Thursday, January 16, 2014
Good governance a crusade for every Zambian - Chikwanda
By Gift Chanda
Sat 16 Nov. 2013, 14:01 CAT
GOOD governance should be a crusade for every Zambian, says finance minister Alexander Chikwanda. Speaking in Lusaka yesterday when the Zambian and United States governments, through the Millennium Challenge Corporation, exchanged letters to mark the commencement of the five-year implementation period of the Lusaka Water Supply and Drainage (LWSSD) Project, Chikwanda said America, which is financing the project, had raised concerns on governance issues in Zambia.
The water and drainage project, established through a bilateral agreement between Zambia and the US, is supported by the American people with a commitment of $354.8 million (K1.95 billion) of US government funding.
The project focuses on rehabilitating and upgrading water supply, sanitation and drainage infrastructure in select areas of Lusaka, with sustainability of investments supported through institution-strengthening activities.
"The implementation of this project could not have come at a better time," Chikwanda said.
"The existing water and sanitation infrastructure in Lusaka is dilapidated and its capacity has been overwhelmed by the rapid population growth of over two million people compared to 134,000 at independence."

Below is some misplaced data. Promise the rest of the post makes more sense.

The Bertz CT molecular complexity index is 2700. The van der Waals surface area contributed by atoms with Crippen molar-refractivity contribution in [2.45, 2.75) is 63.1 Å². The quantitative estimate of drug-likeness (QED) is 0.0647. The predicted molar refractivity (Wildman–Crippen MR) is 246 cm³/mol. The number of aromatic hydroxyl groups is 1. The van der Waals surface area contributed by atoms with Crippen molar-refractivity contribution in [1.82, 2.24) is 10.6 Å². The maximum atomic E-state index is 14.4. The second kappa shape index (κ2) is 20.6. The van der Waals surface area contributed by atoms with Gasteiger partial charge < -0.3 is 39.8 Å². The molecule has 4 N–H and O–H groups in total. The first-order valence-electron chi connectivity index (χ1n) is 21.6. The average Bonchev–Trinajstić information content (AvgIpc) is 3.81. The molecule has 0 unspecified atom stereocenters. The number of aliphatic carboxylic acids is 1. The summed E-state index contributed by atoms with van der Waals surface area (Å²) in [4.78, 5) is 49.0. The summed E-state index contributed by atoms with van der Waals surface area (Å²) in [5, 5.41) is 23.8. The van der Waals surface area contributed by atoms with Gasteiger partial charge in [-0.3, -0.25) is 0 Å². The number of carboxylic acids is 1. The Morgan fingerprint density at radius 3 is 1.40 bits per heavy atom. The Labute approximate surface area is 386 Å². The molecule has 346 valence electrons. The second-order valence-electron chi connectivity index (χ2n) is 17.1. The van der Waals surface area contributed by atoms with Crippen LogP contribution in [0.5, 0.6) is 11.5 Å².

He said the investment would cushion this heavy burden by rehabilitating, and in some cases, building new infrastructure.
"However, there has been issues which have been raised like governance and it is for our own benefit that these issues have come up because good governance is good for any country, if it wants to develop," Chikwanda said.
He said the danger with bad governance is that it diverts resources meant for development.
"So the concerns that the American people have raised are concerns which ourselves, should embrace," Chikwanda said.
"They are concerns which should be a crusade on our part because we all have to benefit from good governance."
Earlier, United States embassy Charge d' Affairs, David Young, explained that reliable water, sanitation and drainage systems would improve the health of Zambians as well as catalyse economic growth and poverty reduction.
The grant for the project, which has been channelled through the Millennium Challenge Corporation (MCC), a US government agency, has to be utilised within the five-year period or risk being returned to the US treasury.
Secretary to the Treasury, Fredson Yamba, said there was need to expedite works to ensure that no single dollar was returned.
"Work starts now. The compact period cannot be extended," said Yamba who is also the board chairperson of the Millennium Challenge Account (MCA) Zambia.